“As silly as it sounds, a lot of times we think of ourselves as an event/community brand that sells apparel. We always try and throw free events, make people feel welcome, and be at as many events around the city as possible. ”
At ConveyThis, we’re obsessed with helping eCommerce companies grow. We do this in a couple of different ways. First, we help businesses reach international markets with our website translation tool for popular platforms like WordPress, Shopify and BigCommerce (to name only a few examples).
Secondly, we work hard to educate eCommerce store owners on a wide range of topics relating to running a successful eCommerce company. From time to time, we interview leaders in the eCommerce growth space for our blog, about their experiences scaling their online stores.
Today, ConveyThis had the opportunity to chat with Eli Abramovitz, the second in charge at Portland Gear and the Head of Operations. Eli and founder Marcus Harvey started out as a team of two. Today, they’ve grown into a core time of 6, with an additional 8 retail employees and they now have 3 stores through the portland area.
However, it all started online with a newly purchased instagram account and a little eCommerce shop. Let’s jump in and learn about the Portland Gear journey.
Thank you for joining us today. To help us kick the interview off, can you tell us a bit more about how Portland Gear was born?
Of course! It all started when Marcus Harvey (owner) bought the @portland instagram handle from a dad in Portland, Maine in early 2014. He was just posting pictures of his daughter and Marcus saw potential for the page. At the time that was pretty crazy because this was before influencers or companies really started utilizing the app (weird to think about I know). In 6 months, he quickly grew the page to 60k followers and saw how great the love for the city was. While Portland does have the Blazers, Timbers, and Thorns, we don’t have other teams or logos that are as synonymous with the city as does LA, NY, or SF. Portland needed a logo that represented the city. Having a background in apparel and design, Marcus saw a huge opportunity. Our iconic “P” logo with the state of Oregon inside of it was born and on Black Friday of 2014, we launched our classic “P” Tee and Rise Tee on the @portland page. We posted one picture saying, “Show your Portland pride with @portlandgear” and we did $5,000 in sales that day. From that point on we realized we had something good.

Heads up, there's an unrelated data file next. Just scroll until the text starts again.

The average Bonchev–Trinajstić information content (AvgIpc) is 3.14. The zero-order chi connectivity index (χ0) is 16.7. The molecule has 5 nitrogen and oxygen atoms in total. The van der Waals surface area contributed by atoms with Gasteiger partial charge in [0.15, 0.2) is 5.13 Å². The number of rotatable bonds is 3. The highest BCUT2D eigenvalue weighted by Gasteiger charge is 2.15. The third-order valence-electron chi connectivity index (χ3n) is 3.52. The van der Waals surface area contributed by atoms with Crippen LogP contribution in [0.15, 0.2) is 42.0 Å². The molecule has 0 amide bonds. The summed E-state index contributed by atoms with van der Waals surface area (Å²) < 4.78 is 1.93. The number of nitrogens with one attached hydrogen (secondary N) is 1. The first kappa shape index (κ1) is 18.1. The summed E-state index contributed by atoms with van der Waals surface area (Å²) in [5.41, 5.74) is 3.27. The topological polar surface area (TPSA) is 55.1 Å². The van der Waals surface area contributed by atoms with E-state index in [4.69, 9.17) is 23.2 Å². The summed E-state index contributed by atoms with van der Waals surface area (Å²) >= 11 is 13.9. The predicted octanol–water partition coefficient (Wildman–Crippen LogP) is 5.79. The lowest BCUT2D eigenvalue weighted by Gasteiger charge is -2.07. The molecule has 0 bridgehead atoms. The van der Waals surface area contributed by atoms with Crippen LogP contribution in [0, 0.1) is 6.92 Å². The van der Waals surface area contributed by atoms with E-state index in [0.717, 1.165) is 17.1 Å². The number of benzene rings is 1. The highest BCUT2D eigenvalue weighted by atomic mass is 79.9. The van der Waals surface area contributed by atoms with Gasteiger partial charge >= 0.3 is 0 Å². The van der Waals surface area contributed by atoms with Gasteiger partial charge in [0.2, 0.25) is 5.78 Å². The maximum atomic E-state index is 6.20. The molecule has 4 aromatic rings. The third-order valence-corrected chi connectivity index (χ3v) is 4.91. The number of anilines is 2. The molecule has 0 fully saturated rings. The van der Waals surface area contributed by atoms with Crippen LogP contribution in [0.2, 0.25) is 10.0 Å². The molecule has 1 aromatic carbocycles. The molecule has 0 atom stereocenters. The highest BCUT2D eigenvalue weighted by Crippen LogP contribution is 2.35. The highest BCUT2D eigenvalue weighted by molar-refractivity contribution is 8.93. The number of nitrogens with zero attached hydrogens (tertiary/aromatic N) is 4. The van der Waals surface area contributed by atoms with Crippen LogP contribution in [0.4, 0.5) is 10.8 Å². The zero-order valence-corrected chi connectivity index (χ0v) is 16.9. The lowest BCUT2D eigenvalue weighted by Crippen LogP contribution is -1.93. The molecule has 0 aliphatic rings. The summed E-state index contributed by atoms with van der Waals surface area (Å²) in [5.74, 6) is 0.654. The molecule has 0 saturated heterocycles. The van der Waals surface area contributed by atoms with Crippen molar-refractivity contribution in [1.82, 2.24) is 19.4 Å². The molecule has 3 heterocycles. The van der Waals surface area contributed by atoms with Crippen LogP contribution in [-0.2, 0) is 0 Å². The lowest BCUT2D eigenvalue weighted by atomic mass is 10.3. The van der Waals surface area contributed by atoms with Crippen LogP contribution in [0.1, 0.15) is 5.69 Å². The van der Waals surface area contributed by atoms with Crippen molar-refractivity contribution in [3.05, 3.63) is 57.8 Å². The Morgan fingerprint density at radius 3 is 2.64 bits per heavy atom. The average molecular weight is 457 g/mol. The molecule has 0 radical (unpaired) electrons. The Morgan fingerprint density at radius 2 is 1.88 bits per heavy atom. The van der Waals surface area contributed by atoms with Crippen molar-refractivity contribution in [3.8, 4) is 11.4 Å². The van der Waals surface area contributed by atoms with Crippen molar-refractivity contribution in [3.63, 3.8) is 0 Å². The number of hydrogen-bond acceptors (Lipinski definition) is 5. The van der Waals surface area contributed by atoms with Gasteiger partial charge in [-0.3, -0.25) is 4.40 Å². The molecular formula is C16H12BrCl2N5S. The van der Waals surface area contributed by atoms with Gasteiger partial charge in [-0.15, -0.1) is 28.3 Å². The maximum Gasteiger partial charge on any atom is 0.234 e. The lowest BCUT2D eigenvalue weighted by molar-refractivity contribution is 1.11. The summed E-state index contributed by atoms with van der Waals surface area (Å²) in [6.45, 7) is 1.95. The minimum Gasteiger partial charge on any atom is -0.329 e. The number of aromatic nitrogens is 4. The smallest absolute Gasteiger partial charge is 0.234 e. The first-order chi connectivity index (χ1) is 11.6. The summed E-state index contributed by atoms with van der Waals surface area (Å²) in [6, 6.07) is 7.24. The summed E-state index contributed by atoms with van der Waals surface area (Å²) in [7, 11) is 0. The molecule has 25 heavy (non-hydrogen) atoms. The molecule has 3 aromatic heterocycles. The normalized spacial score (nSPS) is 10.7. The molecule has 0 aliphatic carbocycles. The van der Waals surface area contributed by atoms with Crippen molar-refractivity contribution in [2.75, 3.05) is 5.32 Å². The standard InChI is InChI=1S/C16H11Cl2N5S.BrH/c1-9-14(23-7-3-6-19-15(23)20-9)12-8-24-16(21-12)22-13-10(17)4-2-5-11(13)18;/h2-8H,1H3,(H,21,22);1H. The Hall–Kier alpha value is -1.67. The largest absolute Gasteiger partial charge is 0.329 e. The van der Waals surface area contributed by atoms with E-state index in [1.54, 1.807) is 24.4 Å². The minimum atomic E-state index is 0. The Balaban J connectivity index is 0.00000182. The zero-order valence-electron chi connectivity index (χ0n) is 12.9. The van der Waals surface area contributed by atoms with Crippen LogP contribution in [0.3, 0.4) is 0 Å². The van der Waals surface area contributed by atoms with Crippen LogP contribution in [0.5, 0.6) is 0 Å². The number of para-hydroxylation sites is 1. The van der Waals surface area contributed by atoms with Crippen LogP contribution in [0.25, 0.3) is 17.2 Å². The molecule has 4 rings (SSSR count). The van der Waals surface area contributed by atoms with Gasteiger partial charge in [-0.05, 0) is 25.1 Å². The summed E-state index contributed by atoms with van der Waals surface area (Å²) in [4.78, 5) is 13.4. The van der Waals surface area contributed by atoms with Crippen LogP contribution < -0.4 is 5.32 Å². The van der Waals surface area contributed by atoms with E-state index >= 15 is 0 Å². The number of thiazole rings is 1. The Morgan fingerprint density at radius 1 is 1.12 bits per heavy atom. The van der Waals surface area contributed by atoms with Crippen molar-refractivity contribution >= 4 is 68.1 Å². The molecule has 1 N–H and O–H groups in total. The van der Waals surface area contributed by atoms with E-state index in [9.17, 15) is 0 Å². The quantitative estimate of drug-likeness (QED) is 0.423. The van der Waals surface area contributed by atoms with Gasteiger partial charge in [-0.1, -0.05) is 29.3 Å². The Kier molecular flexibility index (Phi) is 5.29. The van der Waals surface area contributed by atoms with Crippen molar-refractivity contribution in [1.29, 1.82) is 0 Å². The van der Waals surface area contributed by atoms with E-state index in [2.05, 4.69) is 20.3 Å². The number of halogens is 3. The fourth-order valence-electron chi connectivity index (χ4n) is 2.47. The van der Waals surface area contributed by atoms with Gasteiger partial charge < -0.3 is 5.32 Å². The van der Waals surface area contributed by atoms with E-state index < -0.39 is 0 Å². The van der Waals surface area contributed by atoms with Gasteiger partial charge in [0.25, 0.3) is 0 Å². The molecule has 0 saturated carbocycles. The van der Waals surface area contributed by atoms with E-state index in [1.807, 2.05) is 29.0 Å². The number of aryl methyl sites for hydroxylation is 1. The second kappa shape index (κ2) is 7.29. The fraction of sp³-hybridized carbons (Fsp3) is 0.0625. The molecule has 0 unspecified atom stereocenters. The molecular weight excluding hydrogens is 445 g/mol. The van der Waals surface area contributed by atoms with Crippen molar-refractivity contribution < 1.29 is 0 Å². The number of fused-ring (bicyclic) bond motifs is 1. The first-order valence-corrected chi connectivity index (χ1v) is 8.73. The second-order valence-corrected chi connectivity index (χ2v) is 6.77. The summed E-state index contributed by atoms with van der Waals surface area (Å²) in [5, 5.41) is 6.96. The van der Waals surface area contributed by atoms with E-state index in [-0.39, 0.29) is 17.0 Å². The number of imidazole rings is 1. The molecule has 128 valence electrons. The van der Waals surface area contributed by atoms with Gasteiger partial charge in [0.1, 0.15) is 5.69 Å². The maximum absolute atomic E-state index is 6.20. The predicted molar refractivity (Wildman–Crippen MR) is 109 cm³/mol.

It shows through your branding that you have a real love of sports and outdoors. Was this your image out of the gates, or did this brand image evolve over time?
We were inspired by the old school/vintage athletic aesthetic. Partly because it was what we liked and wanted to wear, partly because it was all we were able to design. While Marcus is a designer, and we do have designers on the team, they don’t consider themselves artists, so crazy graphics were never a part of the rotation. As far as the outdoors goes, we live in Oregon. It’s a part of every Oregonian’s DNA. We didn’t have a choice to not have that be part of the inspiration. The reason for running the shop though is the community. Hands down.